When I think of faded color, what comes to mind isn't Kodachromes or Technicolor or the Autochrome processes, all of which held up very well, but rather the early Eastmancolor stocks, prints, and Ektachrome slides that didn't really come about until the mid- to late-1950s. These all have a sort of magenta twinge, most noticeable with caucasian flesh-tones, that I sort of like, as long as the fading hasn't become severe. Unfortunately there are many cases where this fading has become severe, even films and photos that have become monochromatic because the cyan and yellow dye layers are completely gone.

I don't have the link, but there is a French website somewhere that has a World War, the FIRST one, in color from the color autochrome process and it is sort of surreal seeing all of these long-dead soldiers in more-or-less accurate color. Sure it isn't like seeing a modern color print, but the colors are certainly more pleasing than a low-res JPEG. I believe there was a great deal of 2-strip technicolor footage shot at one of the Olympic games in either the '20s or '30s that is similarly surreal.

I'd have to say that Kodachrome and Technicolor colors are my favorites for their "gaudiness"; this is why I still shoot fall leaf pictures almost entirely on Kodachrome slide film. The best description I've heard is that these colors are "exagerated" as in being too pure or too saturated. Technicolor also has the magenta flare from shots with shiny objects that has been discussed to death here as well as the pulsation you see where color shifts from warm to cold. In some films it is worse than others, although I think some of this may be due to better "color consultation" where they tried to use colors that weren't as prone to shifting that would be noticeable to viewers, mostly shying away from pastels and whites.
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#6 Brian Rose

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Posted 26 November 2007 - 05:36 PM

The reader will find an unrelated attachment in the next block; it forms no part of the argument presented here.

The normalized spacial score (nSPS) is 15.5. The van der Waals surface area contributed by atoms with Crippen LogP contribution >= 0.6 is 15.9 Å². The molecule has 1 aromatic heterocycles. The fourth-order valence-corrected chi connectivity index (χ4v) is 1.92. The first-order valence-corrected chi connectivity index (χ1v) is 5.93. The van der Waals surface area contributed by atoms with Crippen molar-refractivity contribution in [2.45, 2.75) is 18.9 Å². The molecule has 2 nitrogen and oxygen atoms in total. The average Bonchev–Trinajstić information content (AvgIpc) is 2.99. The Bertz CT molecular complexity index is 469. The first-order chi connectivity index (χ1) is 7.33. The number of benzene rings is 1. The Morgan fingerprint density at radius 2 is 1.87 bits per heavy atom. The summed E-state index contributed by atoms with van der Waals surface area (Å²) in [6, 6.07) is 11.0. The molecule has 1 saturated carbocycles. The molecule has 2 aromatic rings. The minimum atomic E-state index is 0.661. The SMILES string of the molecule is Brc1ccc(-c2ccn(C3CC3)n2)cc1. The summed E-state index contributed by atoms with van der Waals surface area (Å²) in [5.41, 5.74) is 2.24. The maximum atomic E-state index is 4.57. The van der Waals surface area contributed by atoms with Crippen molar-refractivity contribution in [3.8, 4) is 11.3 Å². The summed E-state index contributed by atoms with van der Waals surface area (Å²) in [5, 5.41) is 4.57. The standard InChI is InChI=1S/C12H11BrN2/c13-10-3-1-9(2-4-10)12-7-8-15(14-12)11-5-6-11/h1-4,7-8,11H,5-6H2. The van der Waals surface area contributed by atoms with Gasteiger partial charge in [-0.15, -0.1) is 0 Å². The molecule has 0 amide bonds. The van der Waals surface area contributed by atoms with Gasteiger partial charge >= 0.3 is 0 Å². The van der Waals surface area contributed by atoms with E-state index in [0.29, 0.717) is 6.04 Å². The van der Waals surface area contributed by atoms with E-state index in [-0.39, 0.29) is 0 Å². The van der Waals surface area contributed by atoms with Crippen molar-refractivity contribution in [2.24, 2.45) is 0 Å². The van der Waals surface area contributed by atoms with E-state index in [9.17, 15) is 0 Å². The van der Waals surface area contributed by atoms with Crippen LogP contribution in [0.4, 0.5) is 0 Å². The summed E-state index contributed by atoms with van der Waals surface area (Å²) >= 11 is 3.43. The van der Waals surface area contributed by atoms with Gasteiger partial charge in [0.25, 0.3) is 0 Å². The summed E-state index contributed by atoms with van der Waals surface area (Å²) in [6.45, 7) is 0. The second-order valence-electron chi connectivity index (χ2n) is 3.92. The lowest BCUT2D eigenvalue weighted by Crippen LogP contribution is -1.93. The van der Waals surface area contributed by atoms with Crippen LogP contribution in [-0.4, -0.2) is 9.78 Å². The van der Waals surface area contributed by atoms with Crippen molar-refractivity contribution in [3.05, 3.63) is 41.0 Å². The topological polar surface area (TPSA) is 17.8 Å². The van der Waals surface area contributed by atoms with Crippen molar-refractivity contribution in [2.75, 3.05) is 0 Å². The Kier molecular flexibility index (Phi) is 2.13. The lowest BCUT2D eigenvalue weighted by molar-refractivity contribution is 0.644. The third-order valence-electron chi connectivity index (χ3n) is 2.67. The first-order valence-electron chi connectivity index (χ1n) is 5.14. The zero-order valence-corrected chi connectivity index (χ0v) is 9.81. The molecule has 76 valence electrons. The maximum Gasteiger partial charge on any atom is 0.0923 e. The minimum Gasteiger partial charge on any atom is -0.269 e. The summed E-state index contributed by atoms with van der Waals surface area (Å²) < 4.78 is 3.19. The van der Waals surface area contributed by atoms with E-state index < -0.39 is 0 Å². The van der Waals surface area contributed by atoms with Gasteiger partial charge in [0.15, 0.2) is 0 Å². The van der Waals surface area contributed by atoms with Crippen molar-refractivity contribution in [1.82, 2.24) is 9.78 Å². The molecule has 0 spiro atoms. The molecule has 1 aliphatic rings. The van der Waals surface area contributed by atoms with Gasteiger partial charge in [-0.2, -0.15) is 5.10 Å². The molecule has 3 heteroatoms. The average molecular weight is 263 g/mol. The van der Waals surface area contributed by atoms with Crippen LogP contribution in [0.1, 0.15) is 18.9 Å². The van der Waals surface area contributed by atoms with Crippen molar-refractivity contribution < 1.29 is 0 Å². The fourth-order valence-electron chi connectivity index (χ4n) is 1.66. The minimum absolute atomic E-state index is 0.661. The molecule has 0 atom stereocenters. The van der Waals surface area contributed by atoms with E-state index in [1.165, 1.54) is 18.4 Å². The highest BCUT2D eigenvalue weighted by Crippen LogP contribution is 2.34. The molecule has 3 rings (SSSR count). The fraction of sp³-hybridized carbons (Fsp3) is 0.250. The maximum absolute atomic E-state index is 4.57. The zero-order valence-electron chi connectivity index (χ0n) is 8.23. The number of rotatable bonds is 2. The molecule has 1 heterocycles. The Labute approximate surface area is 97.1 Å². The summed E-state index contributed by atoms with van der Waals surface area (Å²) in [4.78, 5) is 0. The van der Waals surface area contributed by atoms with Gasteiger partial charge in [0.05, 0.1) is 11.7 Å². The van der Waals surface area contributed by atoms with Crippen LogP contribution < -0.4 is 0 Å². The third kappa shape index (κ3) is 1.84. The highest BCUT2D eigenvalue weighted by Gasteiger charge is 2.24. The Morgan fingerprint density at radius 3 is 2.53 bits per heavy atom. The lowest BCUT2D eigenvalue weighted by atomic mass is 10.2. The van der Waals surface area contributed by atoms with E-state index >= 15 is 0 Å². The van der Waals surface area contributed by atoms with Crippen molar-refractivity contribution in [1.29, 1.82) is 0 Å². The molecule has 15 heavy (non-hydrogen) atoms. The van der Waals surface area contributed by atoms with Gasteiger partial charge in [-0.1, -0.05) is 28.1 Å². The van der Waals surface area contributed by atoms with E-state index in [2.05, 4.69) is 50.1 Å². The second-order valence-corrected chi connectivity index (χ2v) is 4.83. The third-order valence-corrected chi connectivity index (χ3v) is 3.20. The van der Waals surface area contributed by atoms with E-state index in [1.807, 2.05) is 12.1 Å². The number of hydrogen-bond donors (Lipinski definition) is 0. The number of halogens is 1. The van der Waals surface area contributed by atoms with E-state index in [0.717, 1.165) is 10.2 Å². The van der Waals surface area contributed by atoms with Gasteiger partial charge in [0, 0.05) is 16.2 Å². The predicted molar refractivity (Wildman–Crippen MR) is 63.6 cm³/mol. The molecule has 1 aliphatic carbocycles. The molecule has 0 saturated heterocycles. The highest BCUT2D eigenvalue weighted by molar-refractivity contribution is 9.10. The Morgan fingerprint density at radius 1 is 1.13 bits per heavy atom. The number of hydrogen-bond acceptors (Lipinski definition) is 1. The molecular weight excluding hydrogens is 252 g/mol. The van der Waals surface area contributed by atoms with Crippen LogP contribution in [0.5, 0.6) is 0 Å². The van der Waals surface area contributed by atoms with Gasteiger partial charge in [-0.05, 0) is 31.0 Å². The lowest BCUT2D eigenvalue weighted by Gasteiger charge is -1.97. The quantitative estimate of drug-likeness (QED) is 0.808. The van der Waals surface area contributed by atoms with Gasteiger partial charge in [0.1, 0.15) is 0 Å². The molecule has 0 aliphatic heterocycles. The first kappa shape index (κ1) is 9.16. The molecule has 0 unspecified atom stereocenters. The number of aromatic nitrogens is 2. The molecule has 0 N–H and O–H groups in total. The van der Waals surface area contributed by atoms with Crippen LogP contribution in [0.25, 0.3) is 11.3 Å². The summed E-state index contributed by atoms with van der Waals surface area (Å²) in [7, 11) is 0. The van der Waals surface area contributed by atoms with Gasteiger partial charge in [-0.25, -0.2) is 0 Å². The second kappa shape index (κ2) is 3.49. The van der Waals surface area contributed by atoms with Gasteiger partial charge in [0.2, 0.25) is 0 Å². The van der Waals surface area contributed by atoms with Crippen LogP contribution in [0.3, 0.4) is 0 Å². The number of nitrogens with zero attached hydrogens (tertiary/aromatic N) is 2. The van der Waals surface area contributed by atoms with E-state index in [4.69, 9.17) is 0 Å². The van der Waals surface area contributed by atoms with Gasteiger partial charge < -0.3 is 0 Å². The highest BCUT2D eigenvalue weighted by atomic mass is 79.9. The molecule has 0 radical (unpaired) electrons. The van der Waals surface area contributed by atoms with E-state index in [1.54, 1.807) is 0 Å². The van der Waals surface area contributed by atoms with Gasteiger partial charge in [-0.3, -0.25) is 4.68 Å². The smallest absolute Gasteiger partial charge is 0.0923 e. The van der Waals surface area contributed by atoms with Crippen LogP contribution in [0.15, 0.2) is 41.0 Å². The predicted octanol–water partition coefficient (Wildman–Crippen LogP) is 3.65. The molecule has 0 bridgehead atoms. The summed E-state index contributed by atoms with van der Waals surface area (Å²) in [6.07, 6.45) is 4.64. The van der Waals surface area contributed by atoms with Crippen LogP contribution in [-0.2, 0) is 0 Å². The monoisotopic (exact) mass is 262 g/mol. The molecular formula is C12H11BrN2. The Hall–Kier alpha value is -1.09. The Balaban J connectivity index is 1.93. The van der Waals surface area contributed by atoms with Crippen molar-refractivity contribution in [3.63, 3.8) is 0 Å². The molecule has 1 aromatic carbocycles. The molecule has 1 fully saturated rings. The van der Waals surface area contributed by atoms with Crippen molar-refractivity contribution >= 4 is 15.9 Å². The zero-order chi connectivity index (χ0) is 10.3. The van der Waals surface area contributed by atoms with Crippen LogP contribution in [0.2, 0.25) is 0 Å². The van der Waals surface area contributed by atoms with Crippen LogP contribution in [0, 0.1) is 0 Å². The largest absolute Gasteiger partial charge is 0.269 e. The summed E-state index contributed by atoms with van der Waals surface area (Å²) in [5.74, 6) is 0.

Correct me if I am wrong, there'd certainly be a great deal of grain from stacking three stocks with the equivalent grain of Double-X neg stock, but I could have sworn that the Technicolor processes had color longevity comparable to Kodachrome, as the color dye was added during processing rather than being incorporated into the print stock itself.


In theory, you are absolutely right, but Technicolor abated this apparent flaw in multi-strip color methodology with a bit of photographic trickery. The printing matrices used for color processes 2,3 and 4 were flashed before processing. In addition to allowing for greater freedom in balancing the final color, flashing the positives boosted contrast, which reduced the degree to which film grain was apparent, and made the final print appear sharper. In essence, it was a bit of sleight of hand, directing the audience away from the grain with greater apparent levels of black, as well as the color and saturation of the print. On a really nice three strip print, the image takes on an almost three dimensional quality.

Now, some prints still wound up quite grainy (the color sequence in "Hell's Angels" being a rather notorious example). This occurred when the printing matrices were not properly balanced, and was not uncommon in Technicolor prints of the 1920s and early 1930s, when company operations were in limited space, and it's quality control departments were confined. This is also why fading and color shift is more frequent in their two-strip films of the era. It was due in part to this dissatisfaction with Technicolor's quality that founder Herbert Kalmus redoubled efforts to create a full color (aka three strip) process, and increased focus on quality control, as well as expanding the company's domestic and international plants.